“Bitch Planet” & The Non-Compliant
“2014 Best Writer Eisner Award nominee KELLY SUE DeCONNICK (PRETTY DEADLY, Captain Marvel) and VALENTINE DE LANDRO (X-Factor) team up for the very third time to bring you the premiere issue of BITCH PLANET, their highly-anticipated women-in-prison sci-fi exploitation riff. Think Margaret Atwood meets Inglourious Basterds.” ~Image Comics
“Bitch Planet” is without a doubt the quintessential piece of media that I could point to in the event someone needs elaboration on what Her Story Arc cares about. This totally rad, totally feminist, totally IN YOUR FACE BADASS comic book series debuted mere months ago. It really, really is so much more than a comic. It seeks to push the feminist movement forward by a couple hundred yards. It so meets my desires for feminist literature that simply by existing it meets the Her Story Arc Scale of Inclusivity, and earns 15/15 without breaking a sweat.
So what is “Bitch Planet” all about? Well, it is a dark future where patriarchal cultural values and norms have grown into an enforced patriarchal government ruled by the Fathers. Women are legally designated as second class citizens, and are expected to look beautiful, be demure, and submit to the men around them. Any woman who fails to do so is non-compliant. And that is a big freakin’ deal, because non-compliant women are sent to a PRISON on another PLANET, which has unofficially become know as (you guessed it) Bitch Planet.
And it is pretty easy for men to find ways to brand the women in their lives as non-compliant. For instance, if they want a new wife but don’t want the inconvenience of dealing with the old one…
To add insult to injury, Bitch Planet itself is one giant reality TV show. Laura Hudson explained it perfectly in her article on Wired:
“The comic smartly reframes the voyeurism of exploitation films as acts of oppression; instead of offering the women as titillation, the comic shows what appear to be television producers watching video feeds of the imprisoned women and editing their abuse—and willingness to fight back—into some sort of sensational reality show. Much like the films, there’s tons of female nudity, but this too is handled differently by DeConnick and artist Valentine De Lando.”
You can see why the comic is rated M for mature.
What I find most captivating is how current cultural norms (ex. diet pills, plastic surgery, beauty pageants) have morphed into even more sinister forms in this not-so-far-in-the-future society. For example, fat women are deemed non-compliant for being fat! In the 3rd issue of Bitch Planet we see three women split one salt-dairy-gluten-free muffin. One woman brags about how much her bowel movements weigh (ostensibly because this means she is losing that weight), and her friend offers to trade her blonde hair for her friend’s bowels. This projected future of government sponsored body dysmorphic disorders isn’t as much of a stretch as we’d like to think. “Bitch Planet” very much serves as a warning to us all. But much like other dystopian fiction, it helps reveal the problems of our current culture by exaggerating them.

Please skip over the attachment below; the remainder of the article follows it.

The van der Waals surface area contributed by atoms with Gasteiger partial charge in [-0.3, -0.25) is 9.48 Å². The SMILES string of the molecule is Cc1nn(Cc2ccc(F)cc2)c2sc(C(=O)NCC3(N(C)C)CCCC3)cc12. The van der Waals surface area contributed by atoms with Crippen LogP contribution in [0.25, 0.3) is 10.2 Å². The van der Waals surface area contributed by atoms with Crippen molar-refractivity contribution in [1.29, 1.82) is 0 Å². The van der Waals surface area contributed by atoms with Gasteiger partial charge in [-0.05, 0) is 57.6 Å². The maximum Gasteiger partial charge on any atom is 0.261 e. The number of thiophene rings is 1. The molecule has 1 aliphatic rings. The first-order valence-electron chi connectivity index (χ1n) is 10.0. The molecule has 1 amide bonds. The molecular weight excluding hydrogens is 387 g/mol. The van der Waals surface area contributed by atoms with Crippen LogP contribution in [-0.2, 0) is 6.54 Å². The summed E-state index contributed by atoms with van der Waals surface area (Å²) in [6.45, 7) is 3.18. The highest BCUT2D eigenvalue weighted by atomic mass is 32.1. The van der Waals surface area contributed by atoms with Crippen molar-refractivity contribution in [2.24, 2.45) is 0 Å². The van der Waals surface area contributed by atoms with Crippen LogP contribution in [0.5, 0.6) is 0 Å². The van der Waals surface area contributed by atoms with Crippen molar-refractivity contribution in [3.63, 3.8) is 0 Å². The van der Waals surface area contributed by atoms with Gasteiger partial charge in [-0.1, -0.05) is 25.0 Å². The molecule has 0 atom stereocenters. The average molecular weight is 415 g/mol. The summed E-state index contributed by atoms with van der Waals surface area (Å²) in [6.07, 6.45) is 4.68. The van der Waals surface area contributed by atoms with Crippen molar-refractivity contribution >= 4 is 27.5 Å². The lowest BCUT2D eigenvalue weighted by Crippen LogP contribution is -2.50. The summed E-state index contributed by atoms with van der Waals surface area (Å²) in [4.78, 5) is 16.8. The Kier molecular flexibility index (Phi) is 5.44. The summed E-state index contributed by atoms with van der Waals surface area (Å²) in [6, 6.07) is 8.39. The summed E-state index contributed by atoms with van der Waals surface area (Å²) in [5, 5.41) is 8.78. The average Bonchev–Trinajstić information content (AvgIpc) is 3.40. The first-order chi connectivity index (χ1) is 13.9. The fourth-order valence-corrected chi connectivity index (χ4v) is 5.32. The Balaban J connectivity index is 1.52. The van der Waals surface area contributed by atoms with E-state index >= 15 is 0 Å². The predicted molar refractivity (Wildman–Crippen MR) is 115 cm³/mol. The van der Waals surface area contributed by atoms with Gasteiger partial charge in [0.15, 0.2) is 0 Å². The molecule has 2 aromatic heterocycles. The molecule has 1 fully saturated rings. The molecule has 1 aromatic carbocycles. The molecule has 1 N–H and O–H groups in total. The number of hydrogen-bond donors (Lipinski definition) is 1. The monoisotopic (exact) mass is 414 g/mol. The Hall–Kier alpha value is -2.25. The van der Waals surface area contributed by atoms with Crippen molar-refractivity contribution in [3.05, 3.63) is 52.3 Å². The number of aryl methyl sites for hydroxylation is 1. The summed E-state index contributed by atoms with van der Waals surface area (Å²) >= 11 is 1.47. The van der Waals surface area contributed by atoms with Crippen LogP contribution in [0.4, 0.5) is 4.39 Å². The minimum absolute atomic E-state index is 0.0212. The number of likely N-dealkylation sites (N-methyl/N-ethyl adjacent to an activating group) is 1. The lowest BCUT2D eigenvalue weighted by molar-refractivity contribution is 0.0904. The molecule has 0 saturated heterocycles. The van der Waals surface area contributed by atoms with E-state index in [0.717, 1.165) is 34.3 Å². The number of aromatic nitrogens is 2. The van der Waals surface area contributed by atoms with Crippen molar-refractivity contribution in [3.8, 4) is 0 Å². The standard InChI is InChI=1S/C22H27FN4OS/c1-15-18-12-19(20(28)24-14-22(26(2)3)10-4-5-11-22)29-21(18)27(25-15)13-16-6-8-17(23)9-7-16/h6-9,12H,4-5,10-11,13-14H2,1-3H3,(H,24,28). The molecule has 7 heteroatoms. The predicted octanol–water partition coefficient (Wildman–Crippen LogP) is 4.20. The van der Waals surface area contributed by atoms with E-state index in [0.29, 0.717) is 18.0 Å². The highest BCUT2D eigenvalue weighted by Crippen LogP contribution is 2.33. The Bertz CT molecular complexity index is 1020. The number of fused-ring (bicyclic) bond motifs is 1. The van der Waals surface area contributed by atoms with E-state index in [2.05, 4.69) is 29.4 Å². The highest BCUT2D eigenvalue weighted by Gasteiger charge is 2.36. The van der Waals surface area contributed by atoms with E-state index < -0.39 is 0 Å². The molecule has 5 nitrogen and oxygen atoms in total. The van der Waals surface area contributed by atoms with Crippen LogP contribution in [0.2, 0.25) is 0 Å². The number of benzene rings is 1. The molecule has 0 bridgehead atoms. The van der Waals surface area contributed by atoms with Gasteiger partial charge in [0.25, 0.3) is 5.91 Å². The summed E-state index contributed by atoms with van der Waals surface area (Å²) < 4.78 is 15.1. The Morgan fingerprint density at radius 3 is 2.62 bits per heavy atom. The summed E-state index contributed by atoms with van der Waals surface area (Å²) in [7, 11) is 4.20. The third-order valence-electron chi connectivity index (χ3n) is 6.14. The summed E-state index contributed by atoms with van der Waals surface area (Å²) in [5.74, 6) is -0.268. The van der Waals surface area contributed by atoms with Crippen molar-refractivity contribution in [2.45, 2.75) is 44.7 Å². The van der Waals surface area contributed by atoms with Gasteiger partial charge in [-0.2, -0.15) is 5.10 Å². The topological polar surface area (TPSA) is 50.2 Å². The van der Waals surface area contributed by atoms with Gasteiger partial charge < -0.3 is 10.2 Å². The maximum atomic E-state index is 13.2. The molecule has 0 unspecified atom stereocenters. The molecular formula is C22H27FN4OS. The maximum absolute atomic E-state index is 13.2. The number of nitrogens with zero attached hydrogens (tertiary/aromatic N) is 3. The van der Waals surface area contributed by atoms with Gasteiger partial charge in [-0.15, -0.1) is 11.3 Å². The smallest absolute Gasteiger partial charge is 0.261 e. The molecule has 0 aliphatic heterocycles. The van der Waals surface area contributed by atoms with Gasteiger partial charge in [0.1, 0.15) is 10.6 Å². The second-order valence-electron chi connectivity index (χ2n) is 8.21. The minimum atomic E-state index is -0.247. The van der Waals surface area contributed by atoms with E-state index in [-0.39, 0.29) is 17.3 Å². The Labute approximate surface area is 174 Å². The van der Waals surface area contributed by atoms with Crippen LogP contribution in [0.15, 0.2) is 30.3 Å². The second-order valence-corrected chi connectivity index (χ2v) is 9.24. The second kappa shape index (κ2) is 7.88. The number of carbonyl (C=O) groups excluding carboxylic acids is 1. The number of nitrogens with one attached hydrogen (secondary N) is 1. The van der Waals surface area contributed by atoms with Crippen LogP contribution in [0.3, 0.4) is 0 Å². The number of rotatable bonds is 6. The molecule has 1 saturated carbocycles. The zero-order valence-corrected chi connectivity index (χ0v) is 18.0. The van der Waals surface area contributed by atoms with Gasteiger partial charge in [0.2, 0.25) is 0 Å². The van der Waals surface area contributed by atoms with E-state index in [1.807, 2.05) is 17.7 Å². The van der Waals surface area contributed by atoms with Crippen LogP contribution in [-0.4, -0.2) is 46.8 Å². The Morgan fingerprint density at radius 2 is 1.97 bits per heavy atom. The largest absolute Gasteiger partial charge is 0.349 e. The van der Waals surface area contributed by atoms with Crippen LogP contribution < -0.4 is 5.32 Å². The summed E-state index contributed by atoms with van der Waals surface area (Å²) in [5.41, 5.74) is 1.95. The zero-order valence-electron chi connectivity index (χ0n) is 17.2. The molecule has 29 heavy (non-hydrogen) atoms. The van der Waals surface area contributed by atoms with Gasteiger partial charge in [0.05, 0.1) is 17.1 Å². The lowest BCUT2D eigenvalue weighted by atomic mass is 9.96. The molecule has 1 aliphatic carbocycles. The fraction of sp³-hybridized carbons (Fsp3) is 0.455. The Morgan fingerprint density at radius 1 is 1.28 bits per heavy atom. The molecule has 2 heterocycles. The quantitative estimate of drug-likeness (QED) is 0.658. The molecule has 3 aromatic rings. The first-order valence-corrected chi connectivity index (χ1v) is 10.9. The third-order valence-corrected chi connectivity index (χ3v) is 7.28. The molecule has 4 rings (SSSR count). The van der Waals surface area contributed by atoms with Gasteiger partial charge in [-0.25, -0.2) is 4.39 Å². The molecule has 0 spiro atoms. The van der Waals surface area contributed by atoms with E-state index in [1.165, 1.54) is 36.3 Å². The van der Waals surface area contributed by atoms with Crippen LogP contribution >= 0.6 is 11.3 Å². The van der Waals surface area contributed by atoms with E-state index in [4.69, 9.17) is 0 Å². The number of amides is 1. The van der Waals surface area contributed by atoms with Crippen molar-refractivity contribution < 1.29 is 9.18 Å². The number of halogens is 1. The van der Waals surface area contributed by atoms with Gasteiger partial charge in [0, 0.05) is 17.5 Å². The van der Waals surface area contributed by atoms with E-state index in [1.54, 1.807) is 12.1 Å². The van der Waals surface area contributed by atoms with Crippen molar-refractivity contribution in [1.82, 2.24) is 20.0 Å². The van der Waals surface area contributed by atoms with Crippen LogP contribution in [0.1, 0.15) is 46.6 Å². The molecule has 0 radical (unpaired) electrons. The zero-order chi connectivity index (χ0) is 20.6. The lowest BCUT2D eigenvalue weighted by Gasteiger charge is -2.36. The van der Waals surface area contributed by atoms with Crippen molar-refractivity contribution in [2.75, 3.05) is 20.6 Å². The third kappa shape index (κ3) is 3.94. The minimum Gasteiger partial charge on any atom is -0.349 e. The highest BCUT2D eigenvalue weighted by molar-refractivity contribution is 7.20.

However, not all the problems are exaggerated. I know I have experienced some of the sexism found in “Bitch Planet”, and I have no doubt that other readers see themselves in the pages too. Thankfully, seeing our protagonists be athletic, strong, fat, bold, and brash (i.e. NON-COMPLIANT) and stand up to the evil that is the patriarchy is just so God-Damned refreshing. For a simply fantastic frame-by-frame analysis of issue 1 and issue 2 check out the Dinglehopper blog (it should go with out saying that her reviews are loaded with spoilers). She has gone to great lengths to explain exactly how and why Bitch Planet is so amazing.
Each issue begins with the story, follows up with a feminist essay, and ends with readers’ comments & photos. However, my favorite part of “Bitch Planet” is the back cover, which aims to be a mock classified section with content equaling the satire found between the pages. After reading the first three issues, including the essays and reader submissions, I felt good. I felt a sense of community and camaraderie that is so hard to find when most of your feminist friends are in the virtual world, and the day to day grind has diminished you. Something about reading a physical comic book, holding it in my hands, and seeing dozens of other readers posting pics of them doing the same, made me feel reaffirmed. We ARE fighting the good fight.
So where can you get your hands on these comics?
- Latest issue is usually $2.99, older issues are $1.99
- Image: $2.99 per online comic
- Image Direct: you can subscribe to all 12 issues of the print comic for $42.00 ($3.50 each)
- tfaw.comics: $2.80 – $3.15 for the print comic depending on the issue, but it appears they’re on backorder
- In-store hard copy – $3.50 ( the Image site has a zipcode search to find stores that carry it)
The digital edition is nice, but I have to recommend purchasing the hard copy. The matte pages are a pleasure to turn.
To ensure the story’s continuation to the end, we all need to support it (and that support doesn’t necessarily have to include spending your own money). For instance, recommending your local library purchase the comic book series is one way you can help out. Spreading the word to your comic book reading friends would help too.
To stay in touch with Bitch Planet, check out their non-compliant Tumblr feed.
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